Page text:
A long story but I felt I had to share. And again, I'm glad my books found a home where they're appreciated. I tried to choose books that you liked. What other types of books do you like? I suspect you like history books. Of course you wouldn't' want any of my Republican bashing (Al Frank, Michael Moore) books. (big smile).

  9. at least you didn't play an extended game of cat and mouse to find it. And the air will once again smell fresh in a day or two. we once discovered a mouse DOA between the boxspring and mattress. The hows and why of that have never been uncovered here. But suffice to say bedding needed to be replaced.

  10. If one of your cats didn't leave you a gift, then it either found a poison or was fatally wounded and was trying to reach the comfort of your bed for its death rattle. On the other takes 4 days for the decomposition to produce an odor. Methinks you should start running a dust mop or vacuum occasionally. LOL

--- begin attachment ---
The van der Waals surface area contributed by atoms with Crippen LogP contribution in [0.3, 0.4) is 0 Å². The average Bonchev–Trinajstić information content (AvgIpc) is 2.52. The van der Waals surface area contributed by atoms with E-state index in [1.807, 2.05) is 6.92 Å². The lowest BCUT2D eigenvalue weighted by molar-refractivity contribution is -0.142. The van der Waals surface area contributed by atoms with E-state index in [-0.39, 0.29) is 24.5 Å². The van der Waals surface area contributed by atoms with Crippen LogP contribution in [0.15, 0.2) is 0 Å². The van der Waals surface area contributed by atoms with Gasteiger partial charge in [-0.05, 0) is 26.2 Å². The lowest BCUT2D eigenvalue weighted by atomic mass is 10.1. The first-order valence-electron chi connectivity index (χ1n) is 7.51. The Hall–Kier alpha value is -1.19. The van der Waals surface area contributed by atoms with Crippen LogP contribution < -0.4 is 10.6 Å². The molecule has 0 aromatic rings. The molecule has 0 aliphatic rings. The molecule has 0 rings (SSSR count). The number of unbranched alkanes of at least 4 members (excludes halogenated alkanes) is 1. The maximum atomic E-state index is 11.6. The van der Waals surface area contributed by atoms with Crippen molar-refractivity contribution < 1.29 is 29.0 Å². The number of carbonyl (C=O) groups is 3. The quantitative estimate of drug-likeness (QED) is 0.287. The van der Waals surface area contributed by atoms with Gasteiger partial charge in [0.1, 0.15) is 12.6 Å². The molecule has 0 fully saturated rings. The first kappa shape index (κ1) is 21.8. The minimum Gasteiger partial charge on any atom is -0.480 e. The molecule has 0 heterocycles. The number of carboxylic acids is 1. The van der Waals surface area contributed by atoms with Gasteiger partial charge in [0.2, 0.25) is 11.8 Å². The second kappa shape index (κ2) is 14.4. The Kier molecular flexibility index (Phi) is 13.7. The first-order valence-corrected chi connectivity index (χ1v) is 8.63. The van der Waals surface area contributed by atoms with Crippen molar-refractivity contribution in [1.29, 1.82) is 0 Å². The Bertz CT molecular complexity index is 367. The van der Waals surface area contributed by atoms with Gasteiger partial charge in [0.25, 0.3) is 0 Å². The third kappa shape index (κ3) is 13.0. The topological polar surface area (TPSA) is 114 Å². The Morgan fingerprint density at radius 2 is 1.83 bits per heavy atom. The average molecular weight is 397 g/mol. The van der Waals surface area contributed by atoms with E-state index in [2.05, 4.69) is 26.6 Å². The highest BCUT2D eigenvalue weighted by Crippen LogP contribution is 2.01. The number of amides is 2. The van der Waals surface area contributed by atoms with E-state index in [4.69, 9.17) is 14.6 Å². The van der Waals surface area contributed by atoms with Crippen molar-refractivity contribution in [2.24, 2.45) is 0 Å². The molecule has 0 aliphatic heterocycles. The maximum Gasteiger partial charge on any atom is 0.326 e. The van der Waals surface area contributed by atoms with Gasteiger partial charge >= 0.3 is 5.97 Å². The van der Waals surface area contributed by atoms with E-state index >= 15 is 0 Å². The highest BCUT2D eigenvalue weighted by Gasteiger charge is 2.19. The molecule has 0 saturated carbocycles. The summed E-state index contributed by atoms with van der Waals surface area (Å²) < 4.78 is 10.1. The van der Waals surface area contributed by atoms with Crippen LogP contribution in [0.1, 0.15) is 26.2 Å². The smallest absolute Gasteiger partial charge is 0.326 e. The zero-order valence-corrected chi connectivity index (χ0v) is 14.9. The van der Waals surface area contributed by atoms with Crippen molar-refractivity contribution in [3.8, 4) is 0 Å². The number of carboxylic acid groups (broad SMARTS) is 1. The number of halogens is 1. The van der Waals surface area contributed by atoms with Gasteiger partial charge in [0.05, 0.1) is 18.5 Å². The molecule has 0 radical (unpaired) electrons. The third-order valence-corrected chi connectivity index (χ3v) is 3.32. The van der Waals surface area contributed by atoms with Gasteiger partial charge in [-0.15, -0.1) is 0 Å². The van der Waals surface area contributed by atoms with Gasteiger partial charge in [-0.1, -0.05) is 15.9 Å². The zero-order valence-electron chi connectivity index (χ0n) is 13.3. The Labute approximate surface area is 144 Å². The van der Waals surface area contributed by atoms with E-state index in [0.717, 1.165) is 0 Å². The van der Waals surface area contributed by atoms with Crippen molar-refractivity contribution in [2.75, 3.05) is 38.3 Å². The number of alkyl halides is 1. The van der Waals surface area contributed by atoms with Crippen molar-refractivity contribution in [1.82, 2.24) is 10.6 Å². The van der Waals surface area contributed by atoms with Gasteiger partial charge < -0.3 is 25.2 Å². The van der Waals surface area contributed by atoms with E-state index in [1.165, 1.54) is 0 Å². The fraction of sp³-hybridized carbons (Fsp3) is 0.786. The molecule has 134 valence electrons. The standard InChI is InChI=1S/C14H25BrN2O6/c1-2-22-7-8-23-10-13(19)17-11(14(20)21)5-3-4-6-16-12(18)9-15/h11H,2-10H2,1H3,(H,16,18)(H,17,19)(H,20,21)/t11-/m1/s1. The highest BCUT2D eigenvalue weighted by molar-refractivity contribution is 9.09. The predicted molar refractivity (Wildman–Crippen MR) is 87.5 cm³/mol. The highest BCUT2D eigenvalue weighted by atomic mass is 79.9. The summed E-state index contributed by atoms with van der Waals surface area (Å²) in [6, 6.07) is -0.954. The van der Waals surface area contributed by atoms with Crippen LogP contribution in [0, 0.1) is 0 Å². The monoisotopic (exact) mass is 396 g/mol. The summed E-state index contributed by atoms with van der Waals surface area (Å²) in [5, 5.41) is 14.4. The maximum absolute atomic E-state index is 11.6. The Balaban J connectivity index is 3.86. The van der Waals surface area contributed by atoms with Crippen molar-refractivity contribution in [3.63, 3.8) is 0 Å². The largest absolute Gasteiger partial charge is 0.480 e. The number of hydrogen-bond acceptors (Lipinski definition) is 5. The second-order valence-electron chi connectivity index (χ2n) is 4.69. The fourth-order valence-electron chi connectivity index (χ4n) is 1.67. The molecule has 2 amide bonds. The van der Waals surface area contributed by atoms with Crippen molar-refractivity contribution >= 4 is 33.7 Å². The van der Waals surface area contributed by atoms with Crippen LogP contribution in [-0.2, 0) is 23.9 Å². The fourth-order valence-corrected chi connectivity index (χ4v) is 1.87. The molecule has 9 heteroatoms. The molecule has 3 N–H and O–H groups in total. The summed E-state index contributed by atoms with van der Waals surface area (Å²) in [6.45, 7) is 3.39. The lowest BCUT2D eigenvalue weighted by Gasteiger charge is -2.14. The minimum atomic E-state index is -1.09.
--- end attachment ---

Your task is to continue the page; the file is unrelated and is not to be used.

11. Never a dull moment in your house my friend with those cats. I know that smell though from work. It is god almost want to dry heave. At 3:00am I was sitting outside smoking a cigar, enjoying a beer, while being visited by three fox. Pretty cool moment.

  12. Nearly every summer we have a rat die under the house. Smell comes up around the bathroom pipes no matter how much we collar and caulk, but fortunately only lasts about 3 or 4 days. We keep the door shut, window open and, understandably, no one monopolizes the bathroom.

  13. We all have things that we find difficult.I am sorry that you had to meet the mouse.
    However I could not help but picture you in a satin something and a cowboy hat hurrying along with a mouse on a shovel.You are going to tell me that its NOT FUNNY arn't you.Sorry Jon .xx